Ovarian Cancer - Introduction
The ovaries are an integral pair of organs belonging to the female reproductive system. They house the reproductive eggs and also produce the hormones estrogen and progesterone. Ovarian cancer occurs when cancer develops on or in an ovary.
Ovarian cancer is the eighth most common cancer among women and the fifth leading cause of cancer deaths in women. The American Cancer Society estimates that 20,000 new cases of ovarian cancer will be diagnosed this year, and approximately 15,000 women will die from ovarian cancer this year.
There are several different types of ovarian cancer. The most common form, epithelial carcinoma, develops on the surface of the ovary (the epithelium). A second type of ovarian cancer, a germ cell tumor, is less common than epithelial carcinoma and occurs when cancer develops in the egg-producing cells of the ovaries. A third type of ovarian cancer, a stromal tumor, is rare; it occurs when cancer develops in the supporting tissue of the ovary.
Types of Ovarian Cancer
|Epithelial carcinoma||develops on the surface of the ovary|
|Germ cell tumor||develops in the egg-producing ovary cells|
|Stromal tumor||develops in the supporting tissue of the ovary|
While the majority of women who develop ovarian cancer have no known risk factors for the disease, researchers have identified a few factors that increase a woman’s risk of developing ovarian cancer. These factors include advancing age, family history and genetics, early onset of menstruation (before age 12) or late menopause (after age 50), having a first child after age 30 or never having children, or having breast cancer.
Like many cancers, ovarian cancer can be highly treatable if detected in early stages. However, many cases of ovarian cancer are not diagnosed until advanced stages. This is because the symptoms of ovarian cancer can be very subtle ("silent") or unnoticeable until the disease has progressed significantly. Symptoms of ovarian cancer include pelvic/abdominal pain, gastrointestinal problems, frequent urination, changes in bowel habits, weight gain or loss, pain during sexual intercourse, fatigue, leg pain, or unusual vaginal bleeding. If any of these symptoms persist, women should inform their physicians and undergo clinical examination.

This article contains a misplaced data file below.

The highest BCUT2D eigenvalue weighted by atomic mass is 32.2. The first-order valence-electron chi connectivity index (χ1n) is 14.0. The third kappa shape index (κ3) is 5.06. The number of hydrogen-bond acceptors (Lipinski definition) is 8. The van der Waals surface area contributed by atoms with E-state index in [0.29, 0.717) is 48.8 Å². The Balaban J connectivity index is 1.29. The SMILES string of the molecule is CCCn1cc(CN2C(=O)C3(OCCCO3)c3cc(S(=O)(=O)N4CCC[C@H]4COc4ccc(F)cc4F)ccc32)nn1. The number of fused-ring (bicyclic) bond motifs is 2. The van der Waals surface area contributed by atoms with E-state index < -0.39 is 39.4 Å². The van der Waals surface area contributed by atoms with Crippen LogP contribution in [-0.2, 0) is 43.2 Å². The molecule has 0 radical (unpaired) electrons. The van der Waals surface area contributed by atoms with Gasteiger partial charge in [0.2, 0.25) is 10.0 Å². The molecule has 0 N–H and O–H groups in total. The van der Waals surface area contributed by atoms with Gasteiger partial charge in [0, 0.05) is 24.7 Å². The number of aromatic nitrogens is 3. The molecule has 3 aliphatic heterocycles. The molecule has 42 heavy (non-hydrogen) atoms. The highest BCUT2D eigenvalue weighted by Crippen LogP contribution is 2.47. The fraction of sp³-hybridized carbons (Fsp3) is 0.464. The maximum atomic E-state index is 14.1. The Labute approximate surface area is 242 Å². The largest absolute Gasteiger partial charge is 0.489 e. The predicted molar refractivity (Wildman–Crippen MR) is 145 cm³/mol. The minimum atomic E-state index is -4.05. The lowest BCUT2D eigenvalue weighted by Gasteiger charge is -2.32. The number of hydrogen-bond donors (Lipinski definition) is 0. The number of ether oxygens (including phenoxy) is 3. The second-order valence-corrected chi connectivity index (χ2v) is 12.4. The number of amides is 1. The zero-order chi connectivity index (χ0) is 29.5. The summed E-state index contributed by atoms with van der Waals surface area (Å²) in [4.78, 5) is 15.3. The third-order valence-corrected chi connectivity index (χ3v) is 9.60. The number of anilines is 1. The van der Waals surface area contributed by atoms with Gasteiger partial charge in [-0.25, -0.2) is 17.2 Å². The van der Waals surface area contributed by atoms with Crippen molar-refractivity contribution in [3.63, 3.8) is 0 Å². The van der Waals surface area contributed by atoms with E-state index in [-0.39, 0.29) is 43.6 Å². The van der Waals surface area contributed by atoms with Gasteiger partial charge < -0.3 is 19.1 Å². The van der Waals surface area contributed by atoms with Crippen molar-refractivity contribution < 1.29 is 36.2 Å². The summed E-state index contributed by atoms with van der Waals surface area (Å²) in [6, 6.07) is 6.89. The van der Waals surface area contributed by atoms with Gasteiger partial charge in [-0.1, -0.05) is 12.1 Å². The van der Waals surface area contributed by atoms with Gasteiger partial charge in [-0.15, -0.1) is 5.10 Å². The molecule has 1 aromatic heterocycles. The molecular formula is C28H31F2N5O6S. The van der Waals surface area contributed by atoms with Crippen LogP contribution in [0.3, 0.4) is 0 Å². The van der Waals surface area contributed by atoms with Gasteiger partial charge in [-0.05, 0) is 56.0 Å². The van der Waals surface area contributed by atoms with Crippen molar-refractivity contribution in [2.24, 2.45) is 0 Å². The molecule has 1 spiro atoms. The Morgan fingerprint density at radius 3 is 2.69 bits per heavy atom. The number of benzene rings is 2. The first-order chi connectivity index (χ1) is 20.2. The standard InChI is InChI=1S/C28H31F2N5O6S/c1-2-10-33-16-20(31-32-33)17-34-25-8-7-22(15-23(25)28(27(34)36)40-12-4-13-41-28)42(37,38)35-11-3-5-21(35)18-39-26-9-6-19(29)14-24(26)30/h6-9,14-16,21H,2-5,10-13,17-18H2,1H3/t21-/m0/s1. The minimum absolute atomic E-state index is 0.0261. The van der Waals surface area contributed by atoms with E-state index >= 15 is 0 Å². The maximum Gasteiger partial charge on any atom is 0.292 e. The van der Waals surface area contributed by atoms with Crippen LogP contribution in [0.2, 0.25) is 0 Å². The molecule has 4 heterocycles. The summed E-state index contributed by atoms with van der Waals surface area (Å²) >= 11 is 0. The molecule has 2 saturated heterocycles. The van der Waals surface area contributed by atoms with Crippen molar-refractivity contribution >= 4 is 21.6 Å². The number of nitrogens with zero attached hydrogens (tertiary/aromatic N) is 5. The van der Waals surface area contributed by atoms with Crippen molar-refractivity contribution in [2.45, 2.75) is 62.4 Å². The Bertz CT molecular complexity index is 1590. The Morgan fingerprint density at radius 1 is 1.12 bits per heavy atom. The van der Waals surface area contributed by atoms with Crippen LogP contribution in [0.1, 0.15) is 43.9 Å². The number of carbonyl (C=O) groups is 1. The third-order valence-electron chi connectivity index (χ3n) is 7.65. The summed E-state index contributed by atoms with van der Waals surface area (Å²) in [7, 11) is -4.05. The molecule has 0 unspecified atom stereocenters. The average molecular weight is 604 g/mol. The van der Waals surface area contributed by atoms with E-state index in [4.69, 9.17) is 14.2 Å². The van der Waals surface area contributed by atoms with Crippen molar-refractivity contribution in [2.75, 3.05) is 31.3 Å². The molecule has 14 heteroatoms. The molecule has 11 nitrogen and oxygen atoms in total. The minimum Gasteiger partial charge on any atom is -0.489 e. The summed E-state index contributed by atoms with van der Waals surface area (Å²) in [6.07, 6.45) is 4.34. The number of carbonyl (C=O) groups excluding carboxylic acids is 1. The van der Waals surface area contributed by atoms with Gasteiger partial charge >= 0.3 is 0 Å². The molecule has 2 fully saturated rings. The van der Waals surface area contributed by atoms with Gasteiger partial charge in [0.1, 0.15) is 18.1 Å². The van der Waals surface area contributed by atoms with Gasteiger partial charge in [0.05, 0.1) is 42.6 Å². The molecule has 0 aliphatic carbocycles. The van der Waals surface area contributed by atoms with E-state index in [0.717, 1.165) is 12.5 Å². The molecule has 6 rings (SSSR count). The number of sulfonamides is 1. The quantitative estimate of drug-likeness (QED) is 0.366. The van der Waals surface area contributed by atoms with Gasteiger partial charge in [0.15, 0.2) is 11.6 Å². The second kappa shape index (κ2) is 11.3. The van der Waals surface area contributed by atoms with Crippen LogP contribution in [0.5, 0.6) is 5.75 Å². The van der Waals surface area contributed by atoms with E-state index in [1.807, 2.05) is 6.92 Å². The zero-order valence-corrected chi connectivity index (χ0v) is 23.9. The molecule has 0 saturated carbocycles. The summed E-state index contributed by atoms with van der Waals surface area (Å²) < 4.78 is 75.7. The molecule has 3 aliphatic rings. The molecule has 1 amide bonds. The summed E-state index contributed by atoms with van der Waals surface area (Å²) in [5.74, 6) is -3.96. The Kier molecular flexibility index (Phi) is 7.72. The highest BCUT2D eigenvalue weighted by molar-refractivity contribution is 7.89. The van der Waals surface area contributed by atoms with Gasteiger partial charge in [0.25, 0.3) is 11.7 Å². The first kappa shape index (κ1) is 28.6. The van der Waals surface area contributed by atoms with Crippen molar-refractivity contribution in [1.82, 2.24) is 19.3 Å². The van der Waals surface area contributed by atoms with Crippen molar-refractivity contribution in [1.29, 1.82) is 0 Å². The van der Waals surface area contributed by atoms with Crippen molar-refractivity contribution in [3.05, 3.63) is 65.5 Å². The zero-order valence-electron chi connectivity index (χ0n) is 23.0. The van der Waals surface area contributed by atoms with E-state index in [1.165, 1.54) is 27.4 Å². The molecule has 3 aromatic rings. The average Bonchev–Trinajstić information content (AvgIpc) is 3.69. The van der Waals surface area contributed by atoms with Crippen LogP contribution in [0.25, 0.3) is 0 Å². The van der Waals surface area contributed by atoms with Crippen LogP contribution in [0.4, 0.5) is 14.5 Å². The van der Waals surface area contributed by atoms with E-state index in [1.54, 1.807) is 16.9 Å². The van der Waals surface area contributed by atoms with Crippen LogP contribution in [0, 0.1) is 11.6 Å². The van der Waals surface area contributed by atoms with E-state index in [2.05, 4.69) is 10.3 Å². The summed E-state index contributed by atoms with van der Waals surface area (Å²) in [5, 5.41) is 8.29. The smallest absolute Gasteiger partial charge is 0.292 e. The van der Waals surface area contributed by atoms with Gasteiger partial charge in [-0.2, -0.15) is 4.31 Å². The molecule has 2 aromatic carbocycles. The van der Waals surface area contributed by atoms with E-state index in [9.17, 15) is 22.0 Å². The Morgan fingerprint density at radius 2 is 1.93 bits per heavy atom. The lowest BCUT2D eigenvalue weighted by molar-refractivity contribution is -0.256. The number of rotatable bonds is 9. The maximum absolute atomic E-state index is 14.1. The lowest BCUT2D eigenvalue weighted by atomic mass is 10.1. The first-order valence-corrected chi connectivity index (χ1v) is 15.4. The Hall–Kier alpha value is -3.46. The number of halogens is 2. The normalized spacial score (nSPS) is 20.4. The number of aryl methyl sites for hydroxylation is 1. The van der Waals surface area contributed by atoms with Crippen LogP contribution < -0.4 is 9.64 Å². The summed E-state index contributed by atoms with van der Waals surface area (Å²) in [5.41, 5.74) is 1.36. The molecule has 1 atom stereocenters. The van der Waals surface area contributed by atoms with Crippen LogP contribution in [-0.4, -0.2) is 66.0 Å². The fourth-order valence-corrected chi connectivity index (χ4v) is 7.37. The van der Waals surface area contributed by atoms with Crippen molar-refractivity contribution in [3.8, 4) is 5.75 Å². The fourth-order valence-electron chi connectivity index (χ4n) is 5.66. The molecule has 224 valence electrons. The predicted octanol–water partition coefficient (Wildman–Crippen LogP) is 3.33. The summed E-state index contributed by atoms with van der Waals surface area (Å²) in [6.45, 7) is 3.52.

A variety of tests may be used to diagnose ovarian cancer. A pelvic exam may be performed by a physician to check for any abnormalities in the size or shape of the uterus, vagina, ovaries, Fallopian tubes, bladder, and rectum. All women should undergo pelvic exams every year beginning at age 18. Other tests that may be used to diagnose ovarian cancer include ultrasound, a blood test that measures the level of a tumor marker called CA-125, x-rays of the lower colon and rectum, CT scan, or MRI scan. A biopsy (tissue sampling) is usually performed if a tumor is found to determine whether it is cancerous.
The treatment of ovarian cancer depends on a variety of factors including the size, type, and other characteristics of the patient’s tumor. Surgery is typically performed to remove the ovaries and other organs, such as the liver. Chemotherapy or radiation therapy may also be used. If ovarian cancer is detected in early stages before it has spread past the ovary, the American Cancer Society estimates that nine out of ten women will live at least five years with the disease. However, only 25% of ovarian cancer cases are detected in early stages. As with other cancers, advances in detection and treatment continue to offer hope in the battle against ovarian cancer.
Like many cancers, ovarian cancer can be highly treatable if detected in early stages. However, many cases of ovarian cancer are not diagnosed until advanced stages. This is because physicians have viewed the symptoms of ovarian cancer as very subtle ("silent") or unnoticeable until the disease has progressed significantly. However, a recent study shows that there may be common symptoms associated with ovarian cancer, including abdominal or pelvic pain, abdominal bleeding, or urinary frequency, among others. Though these symptoms can also be caused by more common problems, such as irritable bowel syndrome, it is important that women who experience the commonly identified symptoms on a persist basis see their physicians for follow up. Please see the Symptoms of Ovarian Cancer page for more information.
- Risk Factors
- Detection and Diagnosis
- Study: Advances in Detection
- Additional Resources and References
Updated: January 10, 2008